"... nowhere is education an uncomplicated 'good'; it produces both justice and injustice, equity and inequity and the issue is to understand why, when and how." (Walker, 2003, p. 169)
The compulsory education of a nation's children and young people is characterised by complexity. This article focuses on the experiences of disabled students, whose education is sometimes marked by injustice in terms of inequitable access to and participation in New Zealand state schools (IHC, 2008).
Given the central role of curriculum in ensuring that "all young New Zealanders are equipped with the knowledge, competencies, and values they will need to be successful citizens in the twenty-first century" (Ministry of Education, 2007, p. 4), the purpose of this article is to examine the opportunities that disabled students have to access the body of knowledge deemed significant by and reflective of New Zealand society. This article begins with an examination of the legislative and policy context.
Legislative and policy context
Why is the right to education of such importance for all students? In a recent analysis of children's rights in New Zealand educational policy documents, Quennerstedt (2009) noted that, while education is a human and social right in and of itself, it is also a critical means of attaining civil and political rights as an adult. If a child's right to education is compromised, this also compromises their future opportunities for participation in and contribution to all aspects of community life, which in turn diminishes their opportunities to develop and exercise the civil and political rights that characterise citizenship in democratic societies. For some students whose human difference may diminish their humanity and educability in the eyes of others, the right to compulsory education can be conditional and contested (IHC, 2008).
It is encouraging, therefore, to note that over the last 20 years the rights of disabled children and adults in New Zealand society have been increasingly recognised in legislation (Education Act 1989; Human Rights Act 1993), in the commitment to United Nations conventions (United Nations Convention on the Rights of the Child, 1989; United Nations Convention on the Rights of Persons with Disabilities, 2007) and in the implementation of The New Zealand Disability Strategy (Minister for Disability Issues, 2001). the strategy aims to develop an inclusive and socially just society in which the importance of quality education for disabled students is emphasised. It is underpinned by current thinking about disability that recognises cultural and structural barriers to participation and justice (see, for example, Priestley, 2003).
Interestingly, current Ministry of Education policy documents present a somewhat inconsistent interpretation of disabled students' right to education (Higgins, MacArthur, & Rietveld, 2006; Kearney & Kane, 2006). On the one hand, the ministry recognises its responsibility to implement The New Zealand Disability Strategy (see, for example, Ministry of Education, 2008), and to ensure that schools remove barriers to achievement for disabled students (see, for example, Ministry of Education, 2009); on the other hand, aspects of Special Education 2000 policy (Ministry of Education, 1996) impose barriers to students' participation and achievement. For example, although disabled students have a right to attend local schools, some are required to go through a contestable, deficit-focused, needs-based application process (through the Ongoing Reviewable Resourcing Scheme [ORRS]) in order to get the resourcing required to access the curriculum in meaningful ways. Should their application be declined, students, their families/whanau and schools have to find the required resources from other sources, including schools' Special Education Grant (intended to support students with so-called "moderate" rather than "very high" or "high" "needs") and/or charitable trusts or private funding. In some circumstances, students are asked to stay at home when teacher aide support is unavailable (IHC, 2008). It would be interesting to consider whether such alternatives would be contemplated for the majority of students for whom school structures and practices are more accommodating.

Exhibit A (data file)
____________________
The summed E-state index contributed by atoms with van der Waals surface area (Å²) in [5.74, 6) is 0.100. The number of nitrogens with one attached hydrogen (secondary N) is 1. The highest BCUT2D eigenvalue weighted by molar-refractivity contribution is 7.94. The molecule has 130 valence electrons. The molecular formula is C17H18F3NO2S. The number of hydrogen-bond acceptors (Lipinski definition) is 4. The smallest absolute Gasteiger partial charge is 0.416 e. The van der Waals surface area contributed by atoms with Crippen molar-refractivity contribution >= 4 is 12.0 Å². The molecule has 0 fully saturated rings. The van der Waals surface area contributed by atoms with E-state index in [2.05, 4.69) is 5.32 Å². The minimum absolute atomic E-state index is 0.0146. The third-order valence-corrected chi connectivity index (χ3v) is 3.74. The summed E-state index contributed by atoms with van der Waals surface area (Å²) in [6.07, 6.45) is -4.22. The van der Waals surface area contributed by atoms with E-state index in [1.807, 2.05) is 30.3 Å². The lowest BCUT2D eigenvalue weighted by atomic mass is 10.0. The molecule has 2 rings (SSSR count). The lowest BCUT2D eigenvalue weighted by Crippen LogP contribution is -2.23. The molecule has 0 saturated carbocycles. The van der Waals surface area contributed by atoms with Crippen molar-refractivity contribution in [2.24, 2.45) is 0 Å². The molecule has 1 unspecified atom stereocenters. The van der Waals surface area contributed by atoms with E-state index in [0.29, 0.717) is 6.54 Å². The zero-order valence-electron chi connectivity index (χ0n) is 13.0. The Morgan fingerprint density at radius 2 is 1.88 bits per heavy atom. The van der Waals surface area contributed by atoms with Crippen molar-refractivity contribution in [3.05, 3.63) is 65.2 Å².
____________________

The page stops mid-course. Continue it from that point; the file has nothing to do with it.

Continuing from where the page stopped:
Furthermore, the kind of support provided may also inadvertently compromise students' access to education. Since the implementation of the 1989 Education Act amendments regarding disabled students' right to attend local state schools, the provision of teacher aide support has become the most common way in which schools respond to these students' needs (Meyer & Bevan-Brown, 2000; New Zealand Educational Institute, 2004). there is, however, no national requirement that teacher aides have any training for their role, nor is there a national policy regarding schools' appropriate use of aides.
It is also worth noting the omission of disabled students in the Ministry of Education's (2002) review of the national curriculum. Millar and Morton (2007) commented that the Curriculum Stocktake Report "was silent on the education of students with disabilities" (p. 174). A subsequent report noted a lack of consistency in terms of how schools utilised The New Zealand Curriculum Framework (Ministry of Education, 1993) in planning for students with "special needs" (McMenamin et al., 2004). The existence of such silences and inconsistencies at a macro or national level in the "intended curriculum" (Millar & Morton, 2007, p. 169) has implications for the enactment by teachers of the "operational curriculum" (p. 170) at the micro or local level. For example, how are the "two apparently separate worlds of special education and curriculum policy" (p. 163) interpreted by teachers who have a responsibility to teach all students?
Learning what the curriculum means to disabled students and teacher aides may illuminate our understanding of the extent to which the national …